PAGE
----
Every December, the average attendance rises in our churches. Thereís something about the season, the special music, and the cultural vestiges of the meaning of Christís birth that causes more people to attend than in November or October. And Christmas Eve usually brings a crowd, (even in a small church where a crowd may mean 35 instead of the usual 19!)
With all the December activity in some of our churches – childrenís musicals, adult cantatas, dramas and plays, special services, nativity scenes, Candlelight services, communion services, special mission initiatives, Sunday school parties and dinners – the temptation by many pastors and church staff members is to see the crowd without seeing the people (akin to seeing the forest without noticing the trees). Let me suggest that we prayerfully consider how to make Christmas as personal as possible.
Consider sending personally signed Christmas cards to all your member and visitor and constituent households, signed by the pastor, and enclosing a brief reminder of the Christmas Eve service schedule. I know that all that information is already in the church bulletin, the newsletter, and on the website and the sign out front. But consider the personal touch, and the extra effort. For years, I personally signed five hundred or more cards each December, and I was amazed at how grateful the members and friends of the church were to receive a personal note and a simple contact that wasnít about money.
Try to make as much personal contact as possible during December at Christmas gatherings, church parties, and other special services. Especially look for the seasonal visitors, the non-regular members, the friends of members who attend. Foster a relationship, begin a conversation, make contact. The culture is singing our song during this season of the year, and if people step forward toward even marginal participation, we should meet them there and make them feel welcome and use the God-given opportunity of their brushing up against the church even casually.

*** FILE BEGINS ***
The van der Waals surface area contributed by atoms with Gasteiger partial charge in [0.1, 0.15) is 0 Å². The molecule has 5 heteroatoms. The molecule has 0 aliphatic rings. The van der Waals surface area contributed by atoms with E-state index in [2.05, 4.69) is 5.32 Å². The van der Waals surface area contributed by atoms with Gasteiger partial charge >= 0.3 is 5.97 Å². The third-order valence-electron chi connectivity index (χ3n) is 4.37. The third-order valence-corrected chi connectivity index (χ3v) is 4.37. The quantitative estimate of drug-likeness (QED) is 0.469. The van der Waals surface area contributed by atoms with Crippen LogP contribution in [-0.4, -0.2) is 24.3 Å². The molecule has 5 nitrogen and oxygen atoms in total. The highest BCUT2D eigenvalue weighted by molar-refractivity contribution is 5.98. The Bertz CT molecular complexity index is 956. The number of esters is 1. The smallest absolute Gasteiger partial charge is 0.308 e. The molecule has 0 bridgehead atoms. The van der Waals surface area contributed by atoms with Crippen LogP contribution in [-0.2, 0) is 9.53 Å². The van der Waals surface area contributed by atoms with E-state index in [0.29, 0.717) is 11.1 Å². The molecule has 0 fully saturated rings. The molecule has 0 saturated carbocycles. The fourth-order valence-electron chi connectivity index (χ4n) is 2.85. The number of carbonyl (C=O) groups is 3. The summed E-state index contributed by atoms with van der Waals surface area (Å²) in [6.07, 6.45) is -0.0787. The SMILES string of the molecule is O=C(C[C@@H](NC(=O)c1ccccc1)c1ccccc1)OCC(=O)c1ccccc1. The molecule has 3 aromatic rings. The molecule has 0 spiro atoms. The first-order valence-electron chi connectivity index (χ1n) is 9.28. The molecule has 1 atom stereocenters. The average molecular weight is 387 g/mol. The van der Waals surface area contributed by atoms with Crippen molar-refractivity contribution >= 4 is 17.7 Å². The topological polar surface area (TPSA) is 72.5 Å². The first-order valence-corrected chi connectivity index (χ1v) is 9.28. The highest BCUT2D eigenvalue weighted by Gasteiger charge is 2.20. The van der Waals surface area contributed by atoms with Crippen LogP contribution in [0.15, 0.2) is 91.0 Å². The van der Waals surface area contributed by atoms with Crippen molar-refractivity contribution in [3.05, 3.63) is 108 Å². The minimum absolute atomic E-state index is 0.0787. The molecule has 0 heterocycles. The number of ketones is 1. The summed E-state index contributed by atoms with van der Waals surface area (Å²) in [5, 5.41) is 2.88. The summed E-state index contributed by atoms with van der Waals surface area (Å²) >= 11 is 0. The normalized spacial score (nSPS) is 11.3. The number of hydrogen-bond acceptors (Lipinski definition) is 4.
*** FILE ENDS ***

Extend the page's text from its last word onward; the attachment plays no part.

Maximize contact before and after services, especially on Christmas Eve. These are not the services for pastors to wait in their vestries until the service begins and then slip out unseen when the service has ended. These are the services for the pastor, the staff, and the ushers and greeters to greet people at the front door, to meet their guests and relatives, to reacquaint ourselves with members we havenít seen for awhile, and to linger after to visit with those who likewise seem reluctant to leave or desiring to visit a few minutes longer. The same is true for childrenís programs, music programs, nativity scenes. God has brought all these people to us this season; letís not lose any opportunity to invite, welcome, meet, and engage them.
And nothing is more effective than a personal follow-up call, or personal note from the pastor, a staff member, or a member of the congregation after someone has visited. Follow-up gently, personally, and genuinely to anyone who visits any of the special services or activities. Thank them for coming, and invite them to attend worship again or to come to a new study or ministry that is starting in January.
The extra people during December moves us to systematize, organize, and methodizeÖ.as well it should. But also it should move us to personalize in every way possible. After all, what does incarnation mean if it doesnít involve the ìWordî become extraordinarily personal, and very specifically inviting, loving, and human.
Yours in Christ,